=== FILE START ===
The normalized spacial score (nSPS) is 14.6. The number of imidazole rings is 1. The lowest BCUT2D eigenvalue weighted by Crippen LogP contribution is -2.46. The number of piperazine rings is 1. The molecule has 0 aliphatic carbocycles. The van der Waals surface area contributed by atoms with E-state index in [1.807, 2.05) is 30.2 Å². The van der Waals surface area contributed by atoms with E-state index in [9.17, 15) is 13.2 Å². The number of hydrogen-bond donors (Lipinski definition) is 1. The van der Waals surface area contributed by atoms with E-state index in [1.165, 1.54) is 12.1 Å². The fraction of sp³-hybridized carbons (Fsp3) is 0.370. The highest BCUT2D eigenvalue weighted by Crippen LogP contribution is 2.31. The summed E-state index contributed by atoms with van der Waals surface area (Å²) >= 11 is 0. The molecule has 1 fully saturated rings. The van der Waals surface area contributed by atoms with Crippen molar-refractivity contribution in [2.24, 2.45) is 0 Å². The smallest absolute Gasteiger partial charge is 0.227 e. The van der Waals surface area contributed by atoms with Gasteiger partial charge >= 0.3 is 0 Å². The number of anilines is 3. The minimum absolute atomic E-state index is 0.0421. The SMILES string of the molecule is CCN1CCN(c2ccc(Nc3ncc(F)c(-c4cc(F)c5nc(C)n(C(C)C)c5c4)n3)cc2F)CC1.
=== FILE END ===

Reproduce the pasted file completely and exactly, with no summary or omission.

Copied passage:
The normalized spacial score (nSPS) is 14.6. The number of imidazole rings is 1. The lowest BCUT2D eigenvalue weighted by Crippen LogP contribution is -2.46. The number of piperazine rings is 1. The molecule has 0 aliphatic carbocycles. The van der Waals surface area contributed by atoms with E-state index in [1.807, 2.05) is 30.2 Å². The van der Waals surface area contributed by atoms with E-state index in [9.17, 15) is 13.2 Å². The number of hydrogen-bond donors (Lipinski definition) is 1. The van der Waals surface area contributed by atoms with E-state index in [1.165, 1.54) is 12.1 Å². The fraction of sp³-hybridized carbons (Fsp3) is 0.370. The highest BCUT2D eigenvalue weighted by Crippen LogP contribution is 2.31. The summed E-state index contributed by atoms with van der Waals surface area (Å²) >= 11 is 0. The molecule has 1 fully saturated rings. The van der Waals surface area contributed by atoms with Crippen molar-refractivity contribution in [2.24, 2.45) is 0 Å². The smallest absolute Gasteiger partial charge is 0.227 e. The van der Waals surface area contributed by atoms with Gasteiger partial charge >= 0.3 is 0 Å². The number of anilines is 3. The minimum absolute atomic E-state index is 0.0421. The SMILES string of the molecule is CCN1CCN(c2ccc(Nc3ncc(F)c(-c4cc(F)c5nc(C)n(C(C)C)c5c4)n3)cc2F)CC1.